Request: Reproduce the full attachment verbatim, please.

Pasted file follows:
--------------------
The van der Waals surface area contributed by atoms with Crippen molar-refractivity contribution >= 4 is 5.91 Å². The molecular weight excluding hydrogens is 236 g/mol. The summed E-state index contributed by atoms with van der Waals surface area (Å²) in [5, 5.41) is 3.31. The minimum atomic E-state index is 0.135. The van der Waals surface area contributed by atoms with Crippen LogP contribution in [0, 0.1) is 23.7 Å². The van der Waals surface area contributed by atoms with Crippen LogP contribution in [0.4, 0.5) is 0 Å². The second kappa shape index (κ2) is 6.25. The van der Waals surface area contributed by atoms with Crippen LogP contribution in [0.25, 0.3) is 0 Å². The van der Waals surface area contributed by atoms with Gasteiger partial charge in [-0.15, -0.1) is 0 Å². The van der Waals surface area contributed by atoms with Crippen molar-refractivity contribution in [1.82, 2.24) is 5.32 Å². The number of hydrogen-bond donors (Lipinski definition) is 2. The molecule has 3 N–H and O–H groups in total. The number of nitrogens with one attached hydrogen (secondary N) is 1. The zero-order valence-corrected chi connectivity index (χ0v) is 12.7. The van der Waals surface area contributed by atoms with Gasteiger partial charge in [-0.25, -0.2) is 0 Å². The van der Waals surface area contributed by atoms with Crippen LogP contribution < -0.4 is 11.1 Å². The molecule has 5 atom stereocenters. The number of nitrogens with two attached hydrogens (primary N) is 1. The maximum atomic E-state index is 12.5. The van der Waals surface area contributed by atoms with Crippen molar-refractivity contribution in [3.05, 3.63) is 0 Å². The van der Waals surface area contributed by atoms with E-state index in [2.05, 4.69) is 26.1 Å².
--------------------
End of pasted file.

The van der Waals surface area contributed by atoms with Crippen molar-refractivity contribution >= 4 is 5.91 Å². The molecular weight excluding hydrogens is 236 g/mol. The summed E-state index contributed by atoms with van der Waals surface area (Å²) in [5, 5.41) is 3.31. The minimum atomic E-state index is 0.135. The van der Waals surface area contributed by atoms with Crippen LogP contribution in [0, 0.1) is 23.7 Å². The van der Waals surface area contributed by atoms with Crippen LogP contribution in [0.4, 0.5) is 0 Å². The second kappa shape index (κ2) is 6.25. The van der Waals surface area contributed by atoms with Crippen LogP contribution in [0.25, 0.3) is 0 Å². The van der Waals surface area contributed by atoms with Gasteiger partial charge in [-0.15, -0.1) is 0 Å². The van der Waals surface area contributed by atoms with Crippen molar-refractivity contribution in [1.82, 2.24) is 5.32 Å². The number of hydrogen-bond donors (Lipinski definition) is 2. The molecule has 3 N–H and O–H groups in total. The number of nitrogens with one attached hydrogen (secondary N) is 1. The zero-order valence-corrected chi connectivity index (χ0v) is 12.7. The van der Waals surface area contributed by atoms with Gasteiger partial charge in [-0.25, -0.2) is 0 Å². The van der Waals surface area contributed by atoms with Crippen LogP contribution < -0.4 is 11.1 Å². The molecule has 5 atom stereocenters. The number of nitrogens with two attached hydrogens (primary N) is 1. The maximum atomic E-state index is 12.5. The van der Waals surface area contributed by atoms with Crippen molar-refractivity contribution in [3.05, 3.63) is 0 Å². The van der Waals surface area contributed by atoms with E-state index in [2.05, 4.69) is 26.1 Å².